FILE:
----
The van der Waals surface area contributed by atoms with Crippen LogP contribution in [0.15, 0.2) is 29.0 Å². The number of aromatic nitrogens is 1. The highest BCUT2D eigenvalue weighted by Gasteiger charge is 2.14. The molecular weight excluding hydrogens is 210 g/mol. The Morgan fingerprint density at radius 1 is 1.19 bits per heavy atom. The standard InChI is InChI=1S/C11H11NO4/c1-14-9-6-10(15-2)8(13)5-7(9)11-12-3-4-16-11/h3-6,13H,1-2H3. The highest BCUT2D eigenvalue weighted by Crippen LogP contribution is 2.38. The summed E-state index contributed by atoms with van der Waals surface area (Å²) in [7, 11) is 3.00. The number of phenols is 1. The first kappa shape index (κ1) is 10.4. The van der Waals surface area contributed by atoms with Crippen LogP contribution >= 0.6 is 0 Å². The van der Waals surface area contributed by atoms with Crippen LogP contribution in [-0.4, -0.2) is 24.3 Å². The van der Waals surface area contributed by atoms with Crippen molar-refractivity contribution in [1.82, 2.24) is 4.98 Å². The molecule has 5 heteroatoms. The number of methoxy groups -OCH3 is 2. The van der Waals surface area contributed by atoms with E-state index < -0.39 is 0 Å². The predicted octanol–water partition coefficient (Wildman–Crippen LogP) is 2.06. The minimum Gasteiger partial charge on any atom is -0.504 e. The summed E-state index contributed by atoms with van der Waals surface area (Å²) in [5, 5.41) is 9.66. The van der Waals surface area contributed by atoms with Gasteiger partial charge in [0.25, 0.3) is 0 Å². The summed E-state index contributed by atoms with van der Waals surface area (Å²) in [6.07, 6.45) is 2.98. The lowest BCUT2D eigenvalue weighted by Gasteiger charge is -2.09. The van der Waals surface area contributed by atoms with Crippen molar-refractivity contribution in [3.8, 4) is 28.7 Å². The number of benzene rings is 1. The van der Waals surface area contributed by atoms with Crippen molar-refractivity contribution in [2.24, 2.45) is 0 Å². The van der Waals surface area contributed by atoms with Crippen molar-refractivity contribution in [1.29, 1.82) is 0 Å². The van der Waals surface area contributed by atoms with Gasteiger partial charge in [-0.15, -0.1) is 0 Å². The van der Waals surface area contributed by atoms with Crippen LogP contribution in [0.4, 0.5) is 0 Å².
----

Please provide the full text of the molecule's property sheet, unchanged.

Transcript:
The van der Waals surface area contributed by atoms with Crippen LogP contribution in [0.15, 0.2) is 29.0 Å². The number of aromatic nitrogens is 1. The highest BCUT2D eigenvalue weighted by Gasteiger charge is 2.14. The molecular weight excluding hydrogens is 210 g/mol. The Morgan fingerprint density at radius 1 is 1.19 bits per heavy atom. The standard InChI is InChI=1S/C11H11NO4/c1-14-9-6-10(15-2)8(13)5-7(9)11-12-3-4-16-11/h3-6,13H,1-2H3. The highest BCUT2D eigenvalue weighted by Crippen LogP contribution is 2.38. The summed E-state index contributed by atoms with van der Waals surface area (Å²) in [7, 11) is 3.00. The number of phenols is 1. The first kappa shape index (κ1) is 10.4. The van der Waals surface area contributed by atoms with Crippen LogP contribution >= 0.6 is 0 Å². The van der Waals surface area contributed by atoms with Crippen LogP contribution in [-0.4, -0.2) is 24.3 Å². The van der Waals surface area contributed by atoms with Crippen molar-refractivity contribution in [1.82, 2.24) is 4.98 Å². The molecule has 5 heteroatoms. The number of methoxy groups -OCH3 is 2. The van der Waals surface area contributed by atoms with E-state index < -0.39 is 0 Å². The predicted octanol–water partition coefficient (Wildman–Crippen LogP) is 2.06. The minimum Gasteiger partial charge on any atom is -0.504 e. The summed E-state index contributed by atoms with van der Waals surface area (Å²) in [5, 5.41) is 9.66. The van der Waals surface area contributed by atoms with Gasteiger partial charge in [0.25, 0.3) is 0 Å². The summed E-state index contributed by atoms with van der Waals surface area (Å²) in [6.07, 6.45) is 2.98. The lowest BCUT2D eigenvalue weighted by Gasteiger charge is -2.09. The van der Waals surface area contributed by atoms with Crippen molar-refractivity contribution in [3.8, 4) is 28.7 Å². The number of benzene rings is 1. The van der Waals surface area contributed by atoms with Crippen molar-refractivity contribution in [2.24, 2.45) is 0 Å². The van der Waals surface area contributed by atoms with Crippen molar-refractivity contribution in [1.29, 1.82) is 0 Å². The van der Waals surface area contributed by atoms with Gasteiger partial charge in [-0.15, -0.1) is 0 Å². The van der Waals surface area contributed by atoms with Crippen LogP contribution in [0.4, 0.5) is 0 Å².